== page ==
The word “whence” is a Middle English term that means “from where”. Use of this word has the advantage of eliminating dangling prepositions (as in: Where does electricity come from?) and avoidance of sounding like Yoda (Comes from where, electricity does?).
A great many people have the idea that it is possible to eliminate “fossil fuels” and nuclear power from our energy supplies and that “electricity” is the means by which that will be accomplished. That “Renewable Ideal” is founded upon a grand misconception and a stunning lack of common sense – as will become apparent while we contemplate this question: “Whence Electricity?”.
The Reality as it Exists (2016)
Lawrence Livermore National Laboratory does a survey of US energy use every year. The results are published in a flow chart that requires considerable snaky-eyed concentration to understand. But, I eyed the 2016 Livermore data for you to make this simple pie-chart of electricity in percentage by source:
All graphs are generated by the author and the numbers are from the Lawrence Livermore National Laboratories
Note: For purposes of this report, commercial sources of energy are capitalized – as in the graph above.
The most obvious lesson here is that Coal, Natural Gas and Nuclear power (with a tiny bit of Petroleum) provide the vast majority – some eighty five percent – of electric generation in the US. The remaining 15% that might be considered to be “environmentally correct” – we will refer to them as “Renewables”.
If you did not know this before, you will be further surprised that the amount of “Fossil Fuel” (and Nuclear) to be replaced in the electric grid is just the beginning of the task.
There are some limitations that characterize the sources called “Renewables” that must be considered.
Hydro-Electric Generation (Hydro)
Hydro is a simple, inexpensive and reliable source of electricity that – unfortunately – has lost its “Green Credentials”. Environmental “wisdom” doesn’t like those dams on rivers and they are now “all-in” on tearing them down. Hydro is dwindling slowly and can be expected to die a slow, lingering death by Green politics. You may think of Hydro as “Renewable” and that’s fine. If you want to claim it is reliable, this reporter will disagree. Your Humble Narrator once visited his in-laws in Bogota, Columbia (he’s a diplomat). They had rolling black-outs because their Hydro projects were suffering from an extended drought (and funds for electrical development that somehow were mis-directed to politicians’ pockets). Blind luck that the Bogota (La Ciudad de Nuestra Señora, Santa Fe de Bogota) has a climate mild enough to do without power at home for 8 hours. Kerosene lamps, candles and propane stoves were enough to get by. Business is another matter and the streets of the Capital were filled with gasoline generators running furiously outside the buildings and snaky extension cords going inside. Hydro requires back-up – even if ad-hoc.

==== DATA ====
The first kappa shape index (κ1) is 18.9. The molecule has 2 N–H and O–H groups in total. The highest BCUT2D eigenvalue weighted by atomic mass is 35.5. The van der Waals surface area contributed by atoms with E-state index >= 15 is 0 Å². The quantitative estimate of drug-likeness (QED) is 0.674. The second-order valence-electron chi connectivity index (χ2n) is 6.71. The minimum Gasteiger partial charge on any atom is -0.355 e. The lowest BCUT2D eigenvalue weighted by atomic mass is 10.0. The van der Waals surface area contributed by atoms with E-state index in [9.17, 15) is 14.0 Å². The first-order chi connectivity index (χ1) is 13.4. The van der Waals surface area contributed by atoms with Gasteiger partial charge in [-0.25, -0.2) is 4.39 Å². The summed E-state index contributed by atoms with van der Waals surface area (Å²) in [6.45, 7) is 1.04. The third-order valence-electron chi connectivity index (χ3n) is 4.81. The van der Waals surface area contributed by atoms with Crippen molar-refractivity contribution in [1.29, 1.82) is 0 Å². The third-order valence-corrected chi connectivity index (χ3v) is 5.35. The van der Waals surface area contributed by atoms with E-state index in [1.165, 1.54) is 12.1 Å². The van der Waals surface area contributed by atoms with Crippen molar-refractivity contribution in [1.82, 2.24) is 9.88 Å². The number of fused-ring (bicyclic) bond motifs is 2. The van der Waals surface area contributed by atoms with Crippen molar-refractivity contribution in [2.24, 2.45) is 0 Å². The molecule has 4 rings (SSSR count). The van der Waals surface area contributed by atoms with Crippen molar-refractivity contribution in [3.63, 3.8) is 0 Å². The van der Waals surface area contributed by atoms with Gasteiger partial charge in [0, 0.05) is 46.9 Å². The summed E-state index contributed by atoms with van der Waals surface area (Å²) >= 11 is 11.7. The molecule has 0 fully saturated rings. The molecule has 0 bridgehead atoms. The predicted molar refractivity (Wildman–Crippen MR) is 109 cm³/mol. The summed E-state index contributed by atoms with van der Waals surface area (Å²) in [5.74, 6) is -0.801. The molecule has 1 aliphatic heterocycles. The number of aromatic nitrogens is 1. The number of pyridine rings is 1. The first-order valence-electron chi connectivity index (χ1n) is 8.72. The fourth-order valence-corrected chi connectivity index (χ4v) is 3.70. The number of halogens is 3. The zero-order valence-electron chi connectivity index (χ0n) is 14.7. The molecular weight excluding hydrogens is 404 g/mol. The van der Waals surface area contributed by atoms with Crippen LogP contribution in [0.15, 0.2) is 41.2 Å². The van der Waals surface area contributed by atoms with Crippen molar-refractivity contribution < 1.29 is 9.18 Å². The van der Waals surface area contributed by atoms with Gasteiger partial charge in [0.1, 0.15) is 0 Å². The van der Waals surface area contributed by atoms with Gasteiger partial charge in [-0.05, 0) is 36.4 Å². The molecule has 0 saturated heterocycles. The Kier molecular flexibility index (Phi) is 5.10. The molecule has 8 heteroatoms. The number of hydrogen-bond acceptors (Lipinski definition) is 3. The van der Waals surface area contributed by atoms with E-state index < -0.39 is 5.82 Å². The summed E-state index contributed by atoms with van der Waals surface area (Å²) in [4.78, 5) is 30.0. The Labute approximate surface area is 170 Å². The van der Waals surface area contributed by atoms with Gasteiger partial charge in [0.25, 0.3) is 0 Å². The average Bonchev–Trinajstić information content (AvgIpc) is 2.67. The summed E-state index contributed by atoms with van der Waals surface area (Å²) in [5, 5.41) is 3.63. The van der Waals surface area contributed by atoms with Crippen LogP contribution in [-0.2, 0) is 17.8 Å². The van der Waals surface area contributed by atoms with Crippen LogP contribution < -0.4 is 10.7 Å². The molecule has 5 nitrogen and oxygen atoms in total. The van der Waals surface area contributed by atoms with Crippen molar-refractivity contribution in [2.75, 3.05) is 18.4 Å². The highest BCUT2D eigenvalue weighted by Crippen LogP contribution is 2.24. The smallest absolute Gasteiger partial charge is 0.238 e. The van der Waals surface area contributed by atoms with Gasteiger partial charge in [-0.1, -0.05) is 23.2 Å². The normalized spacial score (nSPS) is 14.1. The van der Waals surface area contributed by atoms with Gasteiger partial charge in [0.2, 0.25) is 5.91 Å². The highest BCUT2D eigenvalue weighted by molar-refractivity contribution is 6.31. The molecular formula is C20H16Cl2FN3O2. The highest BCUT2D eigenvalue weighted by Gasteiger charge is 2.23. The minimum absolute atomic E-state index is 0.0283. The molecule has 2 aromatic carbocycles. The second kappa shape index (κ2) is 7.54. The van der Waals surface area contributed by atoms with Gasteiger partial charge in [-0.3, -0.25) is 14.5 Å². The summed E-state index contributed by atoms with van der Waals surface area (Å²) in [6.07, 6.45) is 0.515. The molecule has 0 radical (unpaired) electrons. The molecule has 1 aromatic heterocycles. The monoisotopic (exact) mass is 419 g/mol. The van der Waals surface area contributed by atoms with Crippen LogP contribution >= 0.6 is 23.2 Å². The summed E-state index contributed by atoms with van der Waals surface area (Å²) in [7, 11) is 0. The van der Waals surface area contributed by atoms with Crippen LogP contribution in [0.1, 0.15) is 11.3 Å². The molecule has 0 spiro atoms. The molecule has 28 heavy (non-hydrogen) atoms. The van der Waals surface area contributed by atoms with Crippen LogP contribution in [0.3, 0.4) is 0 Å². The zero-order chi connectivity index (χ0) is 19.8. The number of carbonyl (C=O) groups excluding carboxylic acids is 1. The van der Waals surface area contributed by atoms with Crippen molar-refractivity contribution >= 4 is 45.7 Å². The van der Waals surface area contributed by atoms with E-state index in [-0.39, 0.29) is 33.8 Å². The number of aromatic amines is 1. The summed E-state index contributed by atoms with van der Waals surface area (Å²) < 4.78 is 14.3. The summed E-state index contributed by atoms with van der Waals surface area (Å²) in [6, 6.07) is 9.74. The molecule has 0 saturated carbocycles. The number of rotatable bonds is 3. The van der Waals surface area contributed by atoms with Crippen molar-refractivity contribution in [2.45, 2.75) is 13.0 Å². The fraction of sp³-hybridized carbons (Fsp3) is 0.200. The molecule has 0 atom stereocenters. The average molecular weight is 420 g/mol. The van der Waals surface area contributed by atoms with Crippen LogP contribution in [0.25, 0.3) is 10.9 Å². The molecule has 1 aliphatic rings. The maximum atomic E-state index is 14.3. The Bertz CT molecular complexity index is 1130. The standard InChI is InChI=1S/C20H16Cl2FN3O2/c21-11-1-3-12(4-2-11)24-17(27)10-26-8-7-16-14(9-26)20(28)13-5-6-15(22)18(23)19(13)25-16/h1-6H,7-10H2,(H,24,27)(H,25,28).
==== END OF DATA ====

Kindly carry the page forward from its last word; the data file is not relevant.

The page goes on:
The source of Biomass in electricity generation is mostly industrial and agricultural waste that is burned to generate electricity. Those sources exist because engineers are making efficient use of what would otherwise be an expense nuisance. Most of those opportunities have already been realized, but you may count on that increasing as industry itself expands. Ethanol and biodiesel are generally not used to generate electricity but do make up a small percentage of transportation fuel (which we have not addressed in this electric discussion).
The U.S. has the most Geothermal generation of any country and it is still quite small when compared to the total. It could be expanded, but since it typically involves drilling holes in the Earth, fracturing and using groundwater for a working fluid (unlike petroleum operations), it is also in danger of losing its “Green Credentials”.
Wind is currently subsidized by tax credits and production mandates which make them quite profitable to build. There are major windfarms now under construction. This author has seen fields of hundreds of turbines now being erected in Texas and Kansas – as well as a vast staging yard with parts for hundreds more. Wind provides the dominant part of growth in Renewable generation.